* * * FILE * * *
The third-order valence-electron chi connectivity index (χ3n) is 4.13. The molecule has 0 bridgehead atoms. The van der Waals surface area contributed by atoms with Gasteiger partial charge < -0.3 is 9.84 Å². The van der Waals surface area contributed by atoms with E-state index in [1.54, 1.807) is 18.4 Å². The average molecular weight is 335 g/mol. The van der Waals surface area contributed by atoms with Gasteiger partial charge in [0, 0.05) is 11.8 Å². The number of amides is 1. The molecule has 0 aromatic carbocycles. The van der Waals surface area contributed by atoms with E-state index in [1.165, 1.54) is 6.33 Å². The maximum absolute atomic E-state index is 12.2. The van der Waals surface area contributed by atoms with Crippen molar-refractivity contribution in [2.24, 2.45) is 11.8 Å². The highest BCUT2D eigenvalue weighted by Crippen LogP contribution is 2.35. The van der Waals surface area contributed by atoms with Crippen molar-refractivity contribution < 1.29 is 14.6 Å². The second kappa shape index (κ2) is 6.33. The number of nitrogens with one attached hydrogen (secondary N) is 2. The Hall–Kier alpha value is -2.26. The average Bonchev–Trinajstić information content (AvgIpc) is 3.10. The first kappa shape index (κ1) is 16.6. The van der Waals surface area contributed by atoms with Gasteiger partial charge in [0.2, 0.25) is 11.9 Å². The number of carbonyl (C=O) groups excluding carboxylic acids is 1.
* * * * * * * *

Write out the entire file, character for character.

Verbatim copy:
The third-order valence-electron chi connectivity index (χ3n) is 4.13. The molecule has 0 bridgehead atoms. The van der Waals surface area contributed by atoms with Gasteiger partial charge < -0.3 is 9.84 Å². The van der Waals surface area contributed by atoms with E-state index in [1.54, 1.807) is 18.4 Å². The average molecular weight is 335 g/mol. The van der Waals surface area contributed by atoms with Gasteiger partial charge in [0, 0.05) is 11.8 Å². The number of amides is 1. The molecule has 0 aromatic carbocycles. The van der Waals surface area contributed by atoms with E-state index in [1.165, 1.54) is 6.33 Å². The maximum absolute atomic E-state index is 12.2. The van der Waals surface area contributed by atoms with Crippen molar-refractivity contribution in [2.24, 2.45) is 11.8 Å². The highest BCUT2D eigenvalue weighted by Crippen LogP contribution is 2.35. The van der Waals surface area contributed by atoms with Crippen molar-refractivity contribution < 1.29 is 14.6 Å². The second kappa shape index (κ2) is 6.33. The number of nitrogens with one attached hydrogen (secondary N) is 2. The Hall–Kier alpha value is -2.26. The average Bonchev–Trinajstić information content (AvgIpc) is 3.10. The first kappa shape index (κ1) is 16.6. The van der Waals surface area contributed by atoms with Gasteiger partial charge in [0.2, 0.25) is 11.9 Å². The number of carbonyl (C=O) groups excluding carboxylic acids is 1.